GR: This is similar to The Walking Dead, so you clearly had some experience, but what is it like voicing a character that has branching dialogue trees? The way one person plays the game may make her a totally different person than the way someone else plays it. Is that challenging?
Cissy: The weird part would be months later in a recording session and Sean would be like, ‘Ok, we need to record this line and if you remember, six months ago you recorded X conversation and Henry responded with Y and then you responded with Z and that’s what this thread is.’
GR: That sounds like it gets super complicated.
Cissy: Yeah, but they had this great spreadsheet and they were always able to reference everything. But yeah, there were times where it took us a couple of tries to remember what the tone was and that carried throughout the two years of recording, so it was definitely fun. It’s a good little brain quiz.
GR: Do you feel like you get to know the character better than you would in something like a film where things just happen the way they happen, whereas this way you get to see multiple different outcomes?
Cissy: Well, I’m not a film actor, so I can’t speak for film actors, but yeah, just in terms of getting four to six hours with this character and it being entirely up to you how it goes. There are certain conversation branches that maybe only 5% of people will actually find. There are other conversation branches that the majority of people will find, so it’s so different for everyone and that’s what I love.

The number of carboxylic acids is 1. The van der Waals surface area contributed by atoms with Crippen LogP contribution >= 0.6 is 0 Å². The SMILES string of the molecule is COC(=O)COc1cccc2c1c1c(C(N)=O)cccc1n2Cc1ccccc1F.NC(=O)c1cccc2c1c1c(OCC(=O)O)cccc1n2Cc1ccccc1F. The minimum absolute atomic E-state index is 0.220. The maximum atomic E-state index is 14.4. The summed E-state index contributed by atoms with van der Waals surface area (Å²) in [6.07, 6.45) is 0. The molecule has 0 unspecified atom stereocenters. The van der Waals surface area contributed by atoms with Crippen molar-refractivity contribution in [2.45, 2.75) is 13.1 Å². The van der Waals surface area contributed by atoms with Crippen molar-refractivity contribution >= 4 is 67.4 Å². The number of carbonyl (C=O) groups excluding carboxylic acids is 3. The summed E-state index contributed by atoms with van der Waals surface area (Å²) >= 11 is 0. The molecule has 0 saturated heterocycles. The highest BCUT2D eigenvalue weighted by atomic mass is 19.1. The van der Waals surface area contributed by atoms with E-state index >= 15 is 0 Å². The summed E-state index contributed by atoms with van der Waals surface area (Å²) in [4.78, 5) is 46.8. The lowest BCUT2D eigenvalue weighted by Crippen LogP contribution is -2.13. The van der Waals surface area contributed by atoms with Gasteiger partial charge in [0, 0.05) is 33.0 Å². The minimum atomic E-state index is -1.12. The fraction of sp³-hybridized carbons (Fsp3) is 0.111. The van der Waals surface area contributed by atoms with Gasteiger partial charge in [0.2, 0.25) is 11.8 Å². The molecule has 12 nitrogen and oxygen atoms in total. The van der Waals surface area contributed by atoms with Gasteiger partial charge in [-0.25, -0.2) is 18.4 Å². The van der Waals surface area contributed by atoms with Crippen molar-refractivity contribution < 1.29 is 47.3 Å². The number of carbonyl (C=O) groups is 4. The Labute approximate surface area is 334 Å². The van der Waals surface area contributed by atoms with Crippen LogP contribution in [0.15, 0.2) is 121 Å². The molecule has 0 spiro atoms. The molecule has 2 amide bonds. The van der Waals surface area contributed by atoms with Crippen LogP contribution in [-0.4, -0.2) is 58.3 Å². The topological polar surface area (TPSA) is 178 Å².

GR: You’ve mentioned a few times how positive the recording sessions went. What’s the different between working with a big studio like Bethesda on a gig for Fallout 4 and a smaller studio like Campo Santo?
Cissy: I put a lot of heart into Delilah. Sean is just an amazing person and getting the chance to work with him again was something I didn’t want to take lightly. I really wanted to bring everything I could to this role and, not that I don’t with other games that I work on, but I didn’t have as much of a chance to create the characters with Fallout 4 or some of the others just simply because a lot of times they don’t send out auditions. They just send a direct booking because they don’t want the information out there. So, you kind of show up, you’re given a 5 minute breakdown, and they’re kind of like, ‘All right, this is who the character is, this is what’s going on, are you ready?’
[With Firewatch], Sean really crafted these characters to a T. There’s so much backstory and learning about them and they evolved as the recording evolved, you know? So, she was really like a buddy. Like a buddy that I went to college with and we still keep in touch a couple times a year.
GR: So, Firewatch, Life is Strange, and The Walking Dead. A lot of these games on your resume kind of stand out from the mainstream crowd in terms of characters. The protagonists aren’t just Nathan Drake clones or Indiana Jones style action heroes running from adventure to adventure. Does that sort of unique project appeal to you or is it just luck that you keep ending up working on these really special projects?